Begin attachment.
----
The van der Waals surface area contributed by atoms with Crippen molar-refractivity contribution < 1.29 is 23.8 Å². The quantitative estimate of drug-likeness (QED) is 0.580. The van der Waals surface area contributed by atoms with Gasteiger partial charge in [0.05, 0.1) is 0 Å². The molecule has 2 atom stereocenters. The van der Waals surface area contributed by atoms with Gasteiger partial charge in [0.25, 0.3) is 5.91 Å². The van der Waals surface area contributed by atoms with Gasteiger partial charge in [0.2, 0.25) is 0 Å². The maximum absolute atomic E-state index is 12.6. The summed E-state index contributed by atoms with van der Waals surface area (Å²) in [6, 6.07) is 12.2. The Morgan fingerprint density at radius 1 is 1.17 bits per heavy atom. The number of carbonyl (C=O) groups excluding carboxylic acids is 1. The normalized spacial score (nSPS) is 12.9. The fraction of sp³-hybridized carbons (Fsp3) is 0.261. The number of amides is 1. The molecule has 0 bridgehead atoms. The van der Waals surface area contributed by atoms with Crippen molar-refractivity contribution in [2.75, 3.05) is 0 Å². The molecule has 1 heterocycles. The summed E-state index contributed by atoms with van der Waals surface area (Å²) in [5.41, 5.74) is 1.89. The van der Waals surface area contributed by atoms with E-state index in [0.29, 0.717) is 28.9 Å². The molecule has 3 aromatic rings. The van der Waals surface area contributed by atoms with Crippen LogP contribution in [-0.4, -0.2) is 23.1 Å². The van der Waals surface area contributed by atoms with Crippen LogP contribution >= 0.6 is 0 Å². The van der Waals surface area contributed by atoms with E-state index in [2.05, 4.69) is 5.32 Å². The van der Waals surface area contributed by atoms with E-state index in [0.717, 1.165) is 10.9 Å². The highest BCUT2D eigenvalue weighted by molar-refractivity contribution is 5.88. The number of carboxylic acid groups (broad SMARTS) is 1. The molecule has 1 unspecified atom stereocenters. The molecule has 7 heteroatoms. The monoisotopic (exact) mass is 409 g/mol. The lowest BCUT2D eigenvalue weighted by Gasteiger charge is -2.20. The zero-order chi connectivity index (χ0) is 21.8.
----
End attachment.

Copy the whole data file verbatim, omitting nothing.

The van der Waals surface area contributed by atoms with Crippen molar-refractivity contribution < 1.29 is 23.8 Å². The quantitative estimate of drug-likeness (QED) is 0.580. The van der Waals surface area contributed by atoms with Gasteiger partial charge in [0.05, 0.1) is 0 Å². The molecule has 2 atom stereocenters. The van der Waals surface area contributed by atoms with Gasteiger partial charge in [0.25, 0.3) is 5.91 Å². The van der Waals surface area contributed by atoms with Gasteiger partial charge in [0.2, 0.25) is 0 Å². The maximum absolute atomic E-state index is 12.6. The summed E-state index contributed by atoms with van der Waals surface area (Å²) in [6, 6.07) is 12.2. The Morgan fingerprint density at radius 1 is 1.17 bits per heavy atom. The number of carbonyl (C=O) groups excluding carboxylic acids is 1. The normalized spacial score (nSPS) is 12.9. The fraction of sp³-hybridized carbons (Fsp3) is 0.261. The number of amides is 1. The molecule has 0 bridgehead atoms. The van der Waals surface area contributed by atoms with Crippen molar-refractivity contribution in [2.75, 3.05) is 0 Å². The molecule has 1 heterocycles. The summed E-state index contributed by atoms with van der Waals surface area (Å²) in [5.41, 5.74) is 1.89. The van der Waals surface area contributed by atoms with E-state index in [0.29, 0.717) is 28.9 Å². The molecule has 3 aromatic rings. The van der Waals surface area contributed by atoms with Crippen LogP contribution in [-0.4, -0.2) is 23.1 Å². The van der Waals surface area contributed by atoms with Crippen LogP contribution >= 0.6 is 0 Å². The van der Waals surface area contributed by atoms with E-state index in [2.05, 4.69) is 5.32 Å². The van der Waals surface area contributed by atoms with E-state index in [0.717, 1.165) is 10.9 Å². The highest BCUT2D eigenvalue weighted by molar-refractivity contribution is 5.88. The number of carboxylic acid groups (broad SMARTS) is 1. The molecule has 1 unspecified atom stereocenters. The molecule has 7 heteroatoms. The monoisotopic (exact) mass is 409 g/mol. The lowest BCUT2D eigenvalue weighted by Gasteiger charge is -2.20. The zero-order chi connectivity index (χ0) is 21.8.